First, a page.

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[…] ELOBF: Tell me about your career before you worked with Paul McCartney and ‘Wings’?
SH: Well, I was a dish washer at a local restaurant! Well, no actually I did do some dish washing and cooking back when I was a kid but before Paul McCartney and Wings! I guess the thing that launched me into the gig with them was that I had moved to New Orleans and was working for Allen Toussaint, record producer. I was pretty much his first call trumpet player at Sea-Saint Studio in the early seventies and when Paul McCartney came to town to record: “Venus and Mars”, they called me in to play on part of the session. I met McCartney and his arranger and trombonist Tony Dorsey, with whom we did the tours together. Tony wanted to hire me to play with the band, so that was it.
ELOBF: Steve, you toured extensively with the four piece brass section for both of the “Wings Over America” and “Wings Over Europe” tours. Who were your brass compatriots and what was life like on the road with them?
SH: Well, the other members of the horn section were Tony Dorsey, who was the arranger and the guy who initially got me hired on the gig through the connections at Sea-Saint. Tony played trombone, he had originally played with Joe Tex and the way that he got the gig with Wings was that Paul had heard some stuff that he had arranged on that Joe Tex album and had said: “I love that … Get me … find out who that guy is and get me in touch with him!”. So McCartney’s people tracked down Tony, he got hired and the rest is history with that! The other guys that were in the horn section were Thaddeus Richard, who was a friend of Tony’s and another Louisiana native. He’s from Thibodaux, Louisiana which is just outside of New Orleans. Thaddeus is an excellent musician, he’s a multi-instrumentalist, he plays bass and piano, an excellent piano player. He played the alto sax, the flute and the soprano sax on the tour. Thaddeus today [I still stay in touch with him], he lives in New Orleans and he’s most recently been seen in the: ‘Treme’ series on HBO and he’s the piano player in one of the bands that have been on there regularly. He’s had a reoccurring role and a couple of speaking roles actually in the film. You wouldn’t recognise him today because he’s been eating a lot of that good New Orleans food! And last but not least, is Howie Casey. Howie is the most famous of the Wings horns guys because he’s from Liverpool and he had a band called ‘Howie Casey and The Seniors’ which at one time was bigger than The Beatles … and The Beatles actually opened for them! Howie is a dear friend and I stay in touch with him. He’s a great guy. We all had a lot of fun and we all got on real well … so it was a lot of fun!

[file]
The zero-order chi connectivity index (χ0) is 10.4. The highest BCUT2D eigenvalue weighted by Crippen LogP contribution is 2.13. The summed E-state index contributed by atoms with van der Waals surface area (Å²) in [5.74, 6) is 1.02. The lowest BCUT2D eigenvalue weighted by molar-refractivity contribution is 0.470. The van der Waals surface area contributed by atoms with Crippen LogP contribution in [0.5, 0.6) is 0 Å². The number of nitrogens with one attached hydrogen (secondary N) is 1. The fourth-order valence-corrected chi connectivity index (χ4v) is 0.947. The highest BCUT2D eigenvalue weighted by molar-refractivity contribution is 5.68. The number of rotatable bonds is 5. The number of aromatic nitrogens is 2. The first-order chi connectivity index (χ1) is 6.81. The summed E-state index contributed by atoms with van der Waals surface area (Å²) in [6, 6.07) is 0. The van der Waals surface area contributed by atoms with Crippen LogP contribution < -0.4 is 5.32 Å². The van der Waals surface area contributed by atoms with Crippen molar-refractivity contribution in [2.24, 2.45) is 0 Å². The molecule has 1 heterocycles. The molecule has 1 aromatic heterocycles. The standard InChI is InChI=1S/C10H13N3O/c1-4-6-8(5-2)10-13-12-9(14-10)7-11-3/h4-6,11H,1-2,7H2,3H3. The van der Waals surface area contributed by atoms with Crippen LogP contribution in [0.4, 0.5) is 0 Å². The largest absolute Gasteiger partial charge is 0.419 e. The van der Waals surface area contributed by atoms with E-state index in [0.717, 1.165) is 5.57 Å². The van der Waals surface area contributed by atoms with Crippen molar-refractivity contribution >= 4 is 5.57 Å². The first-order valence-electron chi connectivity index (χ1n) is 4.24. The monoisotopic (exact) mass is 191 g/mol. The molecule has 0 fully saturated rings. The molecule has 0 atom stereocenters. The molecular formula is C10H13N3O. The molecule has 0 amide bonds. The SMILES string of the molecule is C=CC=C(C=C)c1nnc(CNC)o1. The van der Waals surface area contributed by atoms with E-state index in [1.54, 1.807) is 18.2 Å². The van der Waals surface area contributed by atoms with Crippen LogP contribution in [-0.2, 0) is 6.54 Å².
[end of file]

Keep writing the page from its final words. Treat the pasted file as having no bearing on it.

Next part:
ELOBF: It must have been a tremendous time in your personal and musical life touring with Paul, Linda, Denny and the gang … How did you end up in the ‘Wings’ set-up?
SH: Well, I pretty much covered that before how I wound up working for Wings through the New Orleans connection but yes it was a pretty interesting kind of a thing to go from playing in a little club on Bourbon Street, although I’d played in some pretty big concerts. I played at The Beacon Theatre and done some shows with Allen Toussaint for a few thousand people but I hadn’t played in front of a crowd of twenty or thirty or fifty or sixty thousand like we did with Wings. It was pretty different because I was only a young kid, about twenty five years old, when I was doing all that! It was pretty crazy but Paul and Linda and Denny and all the guys were real nice, easy people to be around. He included the horn section just like we were part of the family, so to speak. We travelled together and hung out together, went to their home and it was a lot of fun!
ELOBF: I’m sure that there were many highlights and that there are many stories from those days … Care to share any tales that absolutely stand out from that time?
SH: Well, probably not so much for legal reasons, but I’ll just say that there were some moments and I guess I can tell you about one story that was pretty interesting. We used to have a guy who did all the pyrotechnics. When they played: “Live And Let Die”, they had all these flash pots that went off. He liked to drink a bit – as a lot of those guys did … well all of us did – and one time he set a flash pot on the stage. It was pretty close to my backside. I could feel the heat coming from that thing and I almost jumped off the front of the riser when it went off because I wasn’t expecting it! It was usually farther back from us and that was a memorable thing but there were a lot of others too! But that was just one of them! […]